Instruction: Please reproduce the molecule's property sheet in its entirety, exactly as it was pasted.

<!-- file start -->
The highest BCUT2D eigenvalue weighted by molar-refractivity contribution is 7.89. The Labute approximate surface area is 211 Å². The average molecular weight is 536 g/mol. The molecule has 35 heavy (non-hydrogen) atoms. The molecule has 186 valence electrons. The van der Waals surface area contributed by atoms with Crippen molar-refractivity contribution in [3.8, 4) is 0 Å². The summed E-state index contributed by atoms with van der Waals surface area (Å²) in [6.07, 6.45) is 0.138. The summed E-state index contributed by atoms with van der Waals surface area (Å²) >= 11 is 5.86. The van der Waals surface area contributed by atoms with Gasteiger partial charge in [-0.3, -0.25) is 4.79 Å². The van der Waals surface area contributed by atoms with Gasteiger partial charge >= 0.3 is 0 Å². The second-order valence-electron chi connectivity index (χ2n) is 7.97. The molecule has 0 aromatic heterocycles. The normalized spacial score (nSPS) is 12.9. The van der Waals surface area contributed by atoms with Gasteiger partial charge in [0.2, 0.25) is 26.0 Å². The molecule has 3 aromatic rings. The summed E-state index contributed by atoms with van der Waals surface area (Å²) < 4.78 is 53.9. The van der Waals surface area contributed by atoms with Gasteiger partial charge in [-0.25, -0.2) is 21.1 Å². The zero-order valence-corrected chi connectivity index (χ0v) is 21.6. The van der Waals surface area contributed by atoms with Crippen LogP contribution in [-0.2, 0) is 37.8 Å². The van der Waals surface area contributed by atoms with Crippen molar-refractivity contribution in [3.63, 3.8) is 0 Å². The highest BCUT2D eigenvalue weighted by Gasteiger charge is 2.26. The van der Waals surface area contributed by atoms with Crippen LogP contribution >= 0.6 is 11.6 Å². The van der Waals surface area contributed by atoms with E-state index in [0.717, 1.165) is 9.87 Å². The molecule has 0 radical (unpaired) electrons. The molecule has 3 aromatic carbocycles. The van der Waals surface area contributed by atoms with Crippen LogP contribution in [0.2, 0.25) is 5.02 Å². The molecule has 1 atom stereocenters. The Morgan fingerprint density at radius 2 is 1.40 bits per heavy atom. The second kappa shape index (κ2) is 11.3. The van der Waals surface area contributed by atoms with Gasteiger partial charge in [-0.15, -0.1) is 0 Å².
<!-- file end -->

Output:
The highest BCUT2D eigenvalue weighted by molar-refractivity contribution is 7.89. The Labute approximate surface area is 211 Å². The average molecular weight is 536 g/mol. The molecule has 35 heavy (non-hydrogen) atoms. The molecule has 186 valence electrons. The van der Waals surface area contributed by atoms with Crippen molar-refractivity contribution in [3.8, 4) is 0 Å². The summed E-state index contributed by atoms with van der Waals surface area (Å²) in [6.07, 6.45) is 0.138. The summed E-state index contributed by atoms with van der Waals surface area (Å²) >= 11 is 5.86. The van der Waals surface area contributed by atoms with Gasteiger partial charge in [-0.3, -0.25) is 4.79 Å². The van der Waals surface area contributed by atoms with Gasteiger partial charge >= 0.3 is 0 Å². The second-order valence-electron chi connectivity index (χ2n) is 7.97. The molecule has 0 aromatic heterocycles. The normalized spacial score (nSPS) is 12.9. The van der Waals surface area contributed by atoms with Gasteiger partial charge in [0.2, 0.25) is 26.0 Å². The molecule has 3 aromatic rings. The summed E-state index contributed by atoms with van der Waals surface area (Å²) < 4.78 is 53.9. The van der Waals surface area contributed by atoms with Gasteiger partial charge in [-0.25, -0.2) is 21.1 Å². The zero-order valence-corrected chi connectivity index (χ0v) is 21.6. The van der Waals surface area contributed by atoms with Crippen LogP contribution in [-0.2, 0) is 37.8 Å². The van der Waals surface area contributed by atoms with Crippen molar-refractivity contribution in [3.63, 3.8) is 0 Å². The highest BCUT2D eigenvalue weighted by Gasteiger charge is 2.26. The van der Waals surface area contributed by atoms with Crippen LogP contribution >= 0.6 is 11.6 Å². The van der Waals surface area contributed by atoms with E-state index in [0.717, 1.165) is 9.87 Å². The molecule has 0 radical (unpaired) electrons. The molecule has 3 aromatic carbocycles. The van der Waals surface area contributed by atoms with Crippen LogP contribution in [0.2, 0.25) is 5.02 Å². The molecule has 1 atom stereocenters. The Morgan fingerprint density at radius 2 is 1.40 bits per heavy atom. The second kappa shape index (κ2) is 11.3. The van der Waals surface area contributed by atoms with Gasteiger partial charge in [-0.15, -0.1) is 0 Å².